1.2 Compilers And Assembly Language
5(2)
1.2.1 Assembly Language Translation
5(1)
1.2.2 The Translation Process
6(1)
1.3 The Assembler And Object Code
7(3)
1.3.1 External References
7(2)
1.3.2 Compiler versus Assembler
9(1)
1.4 The Linker And Executable Code
10(2)
1.4.1 Resolving External References
10(1)
1.4.2 Searching Libraries
10(1)
1.4.3 Relocation
11(1)
1.5 The Loader
12(3)
1.5.1 Processes and Workspaces
13(1)
1.5.2 Initializing Registers
14(1)
1.6 Summary Of The Translation Process
15(1)
1.7 The Processor
15(4)
1.7.1 Processor Behavior
16(1)
1.7.2 Processor Structure
17(7)
1.7.2.1 The Data Path, Registers, and Computational Units
17(1)
1.7.2.2 Control Circuitry
18(1)
1.8 Digital Circuitry
19(2)
1.9 Summary
21(1)
1.10 Exercises
21(2)
Chapter 2 Number and Logic Systems 23(28)
2.1 Numbers
24(8)
2.1.1 Hexadecimal Numbers
26(1)
2.1.2 Adding Binary Numbers
27(1)
2.1.3 Representing Negative Integers
28(4)
2.2 Boolean Algebra
32(15)
2.2.1 Boolean Functions
32(2)
2.2.2 Boolean Expressions and Truth Tables
34(2)
2.2.3 Don't Care Conditions
36(1)
2.2.4 Boolean Simplification Using Identities
37(4)
2.2.4.1 Boolean Identities
38(1)
2.2.4.2 DeMorgan's Law
39(1)
2.2.4.3 Simplifying the XOR Function
39(1)
2.2.4.4 Example Simplification Using Identities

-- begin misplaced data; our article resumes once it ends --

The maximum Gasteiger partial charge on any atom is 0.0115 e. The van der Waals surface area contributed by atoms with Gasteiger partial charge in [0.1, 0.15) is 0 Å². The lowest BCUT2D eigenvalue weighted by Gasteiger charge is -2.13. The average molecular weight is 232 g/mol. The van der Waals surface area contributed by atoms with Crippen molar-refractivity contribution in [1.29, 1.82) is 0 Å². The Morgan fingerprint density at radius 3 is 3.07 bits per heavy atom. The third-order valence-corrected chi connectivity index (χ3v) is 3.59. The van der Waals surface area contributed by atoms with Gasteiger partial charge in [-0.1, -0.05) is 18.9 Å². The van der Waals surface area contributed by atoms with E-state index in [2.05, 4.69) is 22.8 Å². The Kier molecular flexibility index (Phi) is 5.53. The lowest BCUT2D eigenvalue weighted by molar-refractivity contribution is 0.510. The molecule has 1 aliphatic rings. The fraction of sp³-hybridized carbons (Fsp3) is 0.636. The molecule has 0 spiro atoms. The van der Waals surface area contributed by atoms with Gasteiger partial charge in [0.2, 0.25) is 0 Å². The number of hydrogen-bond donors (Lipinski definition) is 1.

39(2)
2.2.5 Boolean Simplification Using Karnaugh-Maps
41(12)
2.2.5.1 K-Map for Functions of Two Variables
41(2)
2.2.5.2 K-Maps for Functions of Three Variables
43(3)
2.2.5.3 K-Maps for Functions of Four Variables
46(1)
2.2.5.4 Don't Care Conditions in Karnaugh-Maps
46(1)
2.2.5.5 K-Maps for Functions of More than Four Variables
47(1)
2.3 Summary
47(1)
2.4 Exercises
48(3)
Chapter 3 Digital Circuitry 51(44)
3.1 Combinational Circuits
53(14)
3.1.1 Designing with Logical Gates
53(4)
3.1.2 Common Combinational Circuits
57(10)
3.1.2.1 The Decoder
57(2)
3.1.2.2 The Encoder
59(2)
3.1.2.3 The Multiplexer
61(1)
3.1.2.4 MUX Composition
62(2)
3.1.2.5 The Adder
64(2)
3.1.2.6 The Ripple-Carry Adder
66(1)
3.2 Sequential Circuits
67(24)
3.2.1 The Clock
68(1)
3.2.2 Storage Devices
69(6)
3.2.2.1 The D-Type Storage Devices
69(1)
3.2.2.2 The D-Latch
70(2)
3.2.2.3 The D-Flip-Flop
72(1)
3.2.2.4 The J-K- Storage Device
73(1)
3.2.2.5 Flip-Flops with Extra Pins
73(2)
3.2.3 Sequential Design
75(9)
3.2.3.1 The FSM and State Diagrams
75(3)
3.2.3.2 The FSM and the State Transition Table
78(1)
3.2.3.3 State Diagrams and Transition Tables: Building One Representation from the Other